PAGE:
As a spouse, it's important to remain open-minded when it comes to the ideas and suggestions posed by your partner. And so when my husband suggested we take a sailing course called 'Cruising,' I forced my face to assume a pleasant facade until he finished the pitch. "It'll be fun," he promised with a wild shine in his eyes as if he'd consumed too much alcohol. "It's an adventure."
He knows I hate to turn down an adventure. Sailing at this time of year is magnificent. The trees were in full color, the skies were clear and crisp. Crisp is another word for arctic, but that comes later.
I did what all good watermen do before setting to sea: I bought shoes. Hey, I was just following directions. Non-skid, non scuff shoes were at the top of the Recommended Clothing list. I also bought a full set of foul weather gear, bib overalls and matching rubber jacket in lipstick red, just in case I fell overboard. Overkill? I think not.
I don't like to be cold, I am slightly claustrophobic, and I don't like damp. And yet, I was going to be living on a sailboat for three days. I must say, I was feeling very hearty about myself. Living on a sailboat for three days sounds idyllic until you consider that there will be, most likely, nights.
In the thinking part of my mind, I knew we were on a training mission. But somewhere, deep inside my romantic psyche, I expected, just a little bit, to board the Love Boat.
The training started with the provisioning of the boat, which means lugging all the food and gear into the cabin and stowing everything into cute little compartments that lock with the certainty of prison doors. Next, the instructor reviewed the equipment and systems including an overview of how a diesel engine works. After a detailed description and messy demonstration, I can now tell you that a diesel engine is the big dirty thing inside the engine compartment. Oh, and also, it needs oil.
Next, we reviewed the plumbing and pumps that allowed us to wash dishes and remove waste. The safety briefing came next and while I did not like the look or the smell of my PFD, personal floatation device, I agreed to memorize its location and features mainly because I'd seen the movie A Perfect Storm.
It was time to set sail. The sun breached the treetops, the air was warm. I took the helm and followed the instructor's command: "Start the engine." I started the engine. Nothing happened. We rechecked the gauges and tried again. Nothing! Our instructor called the mechanic who discovered we had a broken starter which, for the record, was not on the tour of the engine systems.
Three hours later, we were finally underway. There was much to learn. Sailing terms are complex and make little sense: ropes are called lines. Lines are called sheets. Maps are called charts. The toilet is called the head.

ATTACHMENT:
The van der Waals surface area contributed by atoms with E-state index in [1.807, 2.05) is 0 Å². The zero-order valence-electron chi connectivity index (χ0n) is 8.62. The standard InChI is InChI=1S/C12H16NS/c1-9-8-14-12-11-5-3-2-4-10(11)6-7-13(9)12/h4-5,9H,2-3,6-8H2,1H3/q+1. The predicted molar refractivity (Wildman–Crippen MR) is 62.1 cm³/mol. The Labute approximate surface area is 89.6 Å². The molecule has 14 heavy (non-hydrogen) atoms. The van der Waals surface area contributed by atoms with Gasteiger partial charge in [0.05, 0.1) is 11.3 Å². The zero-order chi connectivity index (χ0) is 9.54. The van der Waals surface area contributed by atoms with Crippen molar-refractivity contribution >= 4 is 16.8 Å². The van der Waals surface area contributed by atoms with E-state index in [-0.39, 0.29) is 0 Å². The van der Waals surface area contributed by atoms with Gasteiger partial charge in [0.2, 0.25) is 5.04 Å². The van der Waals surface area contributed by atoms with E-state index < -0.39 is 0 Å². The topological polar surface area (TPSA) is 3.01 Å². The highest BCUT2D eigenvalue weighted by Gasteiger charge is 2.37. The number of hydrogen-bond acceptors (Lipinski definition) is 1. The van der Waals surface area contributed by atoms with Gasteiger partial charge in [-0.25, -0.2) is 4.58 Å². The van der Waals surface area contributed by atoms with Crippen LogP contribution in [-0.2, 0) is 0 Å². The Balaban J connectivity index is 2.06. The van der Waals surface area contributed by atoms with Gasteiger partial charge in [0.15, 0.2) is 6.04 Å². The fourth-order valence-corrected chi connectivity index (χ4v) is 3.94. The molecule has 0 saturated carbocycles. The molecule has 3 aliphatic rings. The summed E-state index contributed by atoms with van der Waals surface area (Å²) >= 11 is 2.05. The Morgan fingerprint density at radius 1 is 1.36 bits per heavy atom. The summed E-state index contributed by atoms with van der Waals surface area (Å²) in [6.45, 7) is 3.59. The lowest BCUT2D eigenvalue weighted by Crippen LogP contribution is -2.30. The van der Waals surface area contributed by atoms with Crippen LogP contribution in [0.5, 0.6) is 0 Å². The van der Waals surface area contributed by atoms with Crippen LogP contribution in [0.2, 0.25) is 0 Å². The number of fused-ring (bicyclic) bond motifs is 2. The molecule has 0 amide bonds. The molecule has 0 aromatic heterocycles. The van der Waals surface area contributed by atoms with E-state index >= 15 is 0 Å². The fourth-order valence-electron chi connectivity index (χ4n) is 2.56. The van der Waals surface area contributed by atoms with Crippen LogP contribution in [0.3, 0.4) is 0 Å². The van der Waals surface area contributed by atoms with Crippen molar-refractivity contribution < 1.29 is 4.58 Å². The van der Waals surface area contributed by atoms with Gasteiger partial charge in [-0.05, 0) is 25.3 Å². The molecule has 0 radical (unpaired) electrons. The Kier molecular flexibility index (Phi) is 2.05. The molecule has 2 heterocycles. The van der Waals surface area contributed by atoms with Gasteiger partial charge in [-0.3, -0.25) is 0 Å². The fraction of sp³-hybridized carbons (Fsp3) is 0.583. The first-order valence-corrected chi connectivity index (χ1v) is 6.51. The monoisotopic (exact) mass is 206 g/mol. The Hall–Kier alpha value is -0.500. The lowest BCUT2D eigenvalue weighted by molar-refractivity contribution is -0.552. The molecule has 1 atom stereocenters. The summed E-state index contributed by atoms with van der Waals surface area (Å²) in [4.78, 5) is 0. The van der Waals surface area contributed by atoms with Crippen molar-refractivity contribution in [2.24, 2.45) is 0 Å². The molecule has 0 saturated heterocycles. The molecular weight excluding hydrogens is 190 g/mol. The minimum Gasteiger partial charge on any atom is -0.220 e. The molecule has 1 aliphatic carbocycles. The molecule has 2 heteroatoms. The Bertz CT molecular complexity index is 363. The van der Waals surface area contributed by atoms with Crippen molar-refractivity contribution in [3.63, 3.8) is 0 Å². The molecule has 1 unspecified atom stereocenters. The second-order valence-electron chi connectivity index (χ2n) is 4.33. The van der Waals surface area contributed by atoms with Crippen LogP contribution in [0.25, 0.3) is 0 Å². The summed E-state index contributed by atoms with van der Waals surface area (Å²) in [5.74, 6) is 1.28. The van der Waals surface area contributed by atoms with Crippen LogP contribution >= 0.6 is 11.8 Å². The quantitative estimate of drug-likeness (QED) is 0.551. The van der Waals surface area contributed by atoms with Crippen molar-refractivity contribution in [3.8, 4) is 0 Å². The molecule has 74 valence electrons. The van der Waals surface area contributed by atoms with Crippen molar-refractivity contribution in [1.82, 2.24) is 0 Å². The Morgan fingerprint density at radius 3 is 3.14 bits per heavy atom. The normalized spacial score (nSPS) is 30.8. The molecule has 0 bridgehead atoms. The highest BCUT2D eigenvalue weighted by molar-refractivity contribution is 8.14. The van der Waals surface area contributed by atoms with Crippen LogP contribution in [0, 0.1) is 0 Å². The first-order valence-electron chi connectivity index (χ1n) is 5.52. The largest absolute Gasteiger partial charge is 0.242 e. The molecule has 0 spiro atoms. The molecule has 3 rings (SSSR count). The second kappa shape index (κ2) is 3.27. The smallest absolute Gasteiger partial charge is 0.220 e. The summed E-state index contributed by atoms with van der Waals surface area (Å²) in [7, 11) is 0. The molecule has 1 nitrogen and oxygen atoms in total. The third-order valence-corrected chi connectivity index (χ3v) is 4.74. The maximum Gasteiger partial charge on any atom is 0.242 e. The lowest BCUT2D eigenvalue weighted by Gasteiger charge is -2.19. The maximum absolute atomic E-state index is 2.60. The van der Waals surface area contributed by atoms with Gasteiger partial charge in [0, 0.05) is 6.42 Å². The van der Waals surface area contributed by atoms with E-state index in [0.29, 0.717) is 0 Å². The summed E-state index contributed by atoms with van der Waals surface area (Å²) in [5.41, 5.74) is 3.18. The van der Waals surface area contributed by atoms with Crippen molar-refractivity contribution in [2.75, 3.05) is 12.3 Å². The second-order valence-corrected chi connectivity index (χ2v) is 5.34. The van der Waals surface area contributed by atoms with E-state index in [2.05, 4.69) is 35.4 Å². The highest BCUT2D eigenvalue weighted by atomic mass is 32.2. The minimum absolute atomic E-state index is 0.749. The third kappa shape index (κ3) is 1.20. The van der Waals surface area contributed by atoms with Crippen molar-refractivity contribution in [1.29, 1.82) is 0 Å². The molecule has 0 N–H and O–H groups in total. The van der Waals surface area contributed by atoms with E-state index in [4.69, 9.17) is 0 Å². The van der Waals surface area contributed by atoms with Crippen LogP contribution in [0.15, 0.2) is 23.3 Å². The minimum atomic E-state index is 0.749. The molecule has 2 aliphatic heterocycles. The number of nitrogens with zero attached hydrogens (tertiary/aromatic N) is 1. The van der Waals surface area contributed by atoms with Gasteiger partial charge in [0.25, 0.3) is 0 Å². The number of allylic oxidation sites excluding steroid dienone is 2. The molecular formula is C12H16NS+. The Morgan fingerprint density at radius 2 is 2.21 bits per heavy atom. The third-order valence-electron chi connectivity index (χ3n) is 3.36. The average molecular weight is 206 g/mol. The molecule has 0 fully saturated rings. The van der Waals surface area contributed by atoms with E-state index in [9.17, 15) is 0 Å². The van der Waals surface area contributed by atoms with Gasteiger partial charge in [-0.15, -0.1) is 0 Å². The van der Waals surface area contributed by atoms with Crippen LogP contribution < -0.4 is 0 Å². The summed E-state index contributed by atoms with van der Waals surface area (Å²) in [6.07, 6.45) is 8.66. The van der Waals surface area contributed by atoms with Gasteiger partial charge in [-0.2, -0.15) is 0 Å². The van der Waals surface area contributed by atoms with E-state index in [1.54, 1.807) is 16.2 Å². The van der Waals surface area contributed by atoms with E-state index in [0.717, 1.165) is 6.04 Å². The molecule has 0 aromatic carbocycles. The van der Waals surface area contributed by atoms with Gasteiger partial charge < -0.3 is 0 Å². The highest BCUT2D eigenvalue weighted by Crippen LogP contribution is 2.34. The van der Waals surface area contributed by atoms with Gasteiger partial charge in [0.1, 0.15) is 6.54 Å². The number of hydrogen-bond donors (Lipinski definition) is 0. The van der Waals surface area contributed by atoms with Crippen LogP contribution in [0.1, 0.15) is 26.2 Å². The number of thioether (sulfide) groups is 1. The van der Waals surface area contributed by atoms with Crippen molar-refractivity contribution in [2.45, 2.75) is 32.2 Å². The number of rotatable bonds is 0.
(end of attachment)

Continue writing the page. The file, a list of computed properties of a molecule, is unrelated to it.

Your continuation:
Basically what you need to know is this: wind is important. You need to know where it's coming from at all times. That helps make the boat go forward. Also, for human comforts, you should sit on the windward (windy) side of the boat, also called opposite the sail, which means you're farthest away from the water when the boat heels. Heeling means the boat is, essentially, trying to tip over. Just before it tips, you are heeling.
Also, you should sit on the low side, termed leeward, which is, for practical purposes, down wind, when you need to throw up.
We navigated. We plotted. We came about and jibed and learned how to heave-to which, surprisingly, has nothing to do with seasickness. We made peanut butter and jelly sandwiches and chatted about points of sail and currents and tides, and other sailing things. It was lovely. And then the sun began to fade.
Within minutes, I lost sensation in my fingers. I wanted to go below and retrieve my gloves but I was loathe to move from my secure spot on the windward side. After a time, we realized we'd be out of daylight before reaching our first destination, so the decision was made, without any objection, to motor the rest of the way. Hallelujah. The engine fired up on cue, and we chugged to our next heading (sailing term) at approximately one knot which is equivalent to the speed attained by riding a bicycle that has a flat tire and only one pedal.
Our berth (sailing term for bed) was in the back of the boat. I took off my sailing shoes and slid, like a frozen pizza crust into an oven, in between the flannel sheets. My husband lay beside me still wearing a wool hat. "I thought you said it was going to be warm this week." I accused him across the damp air. "My toes feel like they could break off."
"You mean, you took off your shoes?" he asked. He tapped his feet together, and I heard the sound of leather. "I couldn't bend over to get mine off," he said. "There's not enough room in here to fart."
We lay there for a while, listening to the odd creaks of the boat and slaps of the water on the hull. Anyone who tells you that sleeping on the water is relaxing is flat out lying. We split an Ambien and were surprised to sleep past sunrise.
In the morning, I emptied my duffel onto the bed and set about putting on every item I'd packed. I was securing my foul weather bib overalls when my husband remarked, "Don't you need to use the head?"
During our three-day sailing course, it rained steadily and the temperature reached unprecedented lows. We ran out of fresh water (my fault I think) and had to pour gallons of bottled water into the head to eliminate waste -- not a luxurious maneuver by any gauge, especially in rolling seas. We ate poorly, slept fitfully and didn't shower for three days (and nights). It was, by every measure, a great adventure.